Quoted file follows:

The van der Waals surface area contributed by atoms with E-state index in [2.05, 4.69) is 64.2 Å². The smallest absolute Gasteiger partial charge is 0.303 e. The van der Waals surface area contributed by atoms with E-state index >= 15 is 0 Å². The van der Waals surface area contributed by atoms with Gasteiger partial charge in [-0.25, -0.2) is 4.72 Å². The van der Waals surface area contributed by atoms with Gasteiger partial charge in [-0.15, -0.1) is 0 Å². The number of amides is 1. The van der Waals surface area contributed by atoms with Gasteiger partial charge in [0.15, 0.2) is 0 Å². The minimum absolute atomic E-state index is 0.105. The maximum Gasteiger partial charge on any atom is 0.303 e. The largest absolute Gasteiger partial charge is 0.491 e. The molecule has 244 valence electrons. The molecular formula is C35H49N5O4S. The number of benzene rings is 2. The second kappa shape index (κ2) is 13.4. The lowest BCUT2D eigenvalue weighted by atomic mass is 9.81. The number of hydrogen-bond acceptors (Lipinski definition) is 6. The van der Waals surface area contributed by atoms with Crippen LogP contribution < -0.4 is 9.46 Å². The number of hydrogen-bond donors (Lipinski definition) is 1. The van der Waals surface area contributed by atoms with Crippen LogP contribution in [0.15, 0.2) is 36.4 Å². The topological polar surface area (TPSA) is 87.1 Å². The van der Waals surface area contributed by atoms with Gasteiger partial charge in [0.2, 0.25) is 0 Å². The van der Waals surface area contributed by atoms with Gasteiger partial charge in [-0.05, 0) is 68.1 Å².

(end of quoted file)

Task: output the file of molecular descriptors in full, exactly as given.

The van der Waals surface area contributed by atoms with E-state index in [2.05, 4.69) is 64.2 Å². The smallest absolute Gasteiger partial charge is 0.303 e. The van der Waals surface area contributed by atoms with E-state index >= 15 is 0 Å². The van der Waals surface area contributed by atoms with Gasteiger partial charge in [-0.25, -0.2) is 4.72 Å². The van der Waals surface area contributed by atoms with Gasteiger partial charge in [-0.15, -0.1) is 0 Å². The number of amides is 1. The van der Waals surface area contributed by atoms with Gasteiger partial charge in [0.15, 0.2) is 0 Å². The minimum absolute atomic E-state index is 0.105. The maximum Gasteiger partial charge on any atom is 0.303 e. The largest absolute Gasteiger partial charge is 0.491 e. The molecule has 244 valence electrons. The molecular formula is C35H49N5O4S. The number of benzene rings is 2. The second kappa shape index (κ2) is 13.4. The lowest BCUT2D eigenvalue weighted by atomic mass is 9.81. The number of hydrogen-bond acceptors (Lipinski definition) is 6. The van der Waals surface area contributed by atoms with Crippen LogP contribution < -0.4 is 9.46 Å². The number of hydrogen-bond donors (Lipinski definition) is 1. The van der Waals surface area contributed by atoms with Crippen LogP contribution in [0.15, 0.2) is 36.4 Å². The topological polar surface area (TPSA) is 87.1 Å². The van der Waals surface area contributed by atoms with Gasteiger partial charge in [0.2, 0.25) is 0 Å². The van der Waals surface area contributed by atoms with Gasteiger partial charge in [-0.05, 0) is 68.1 Å².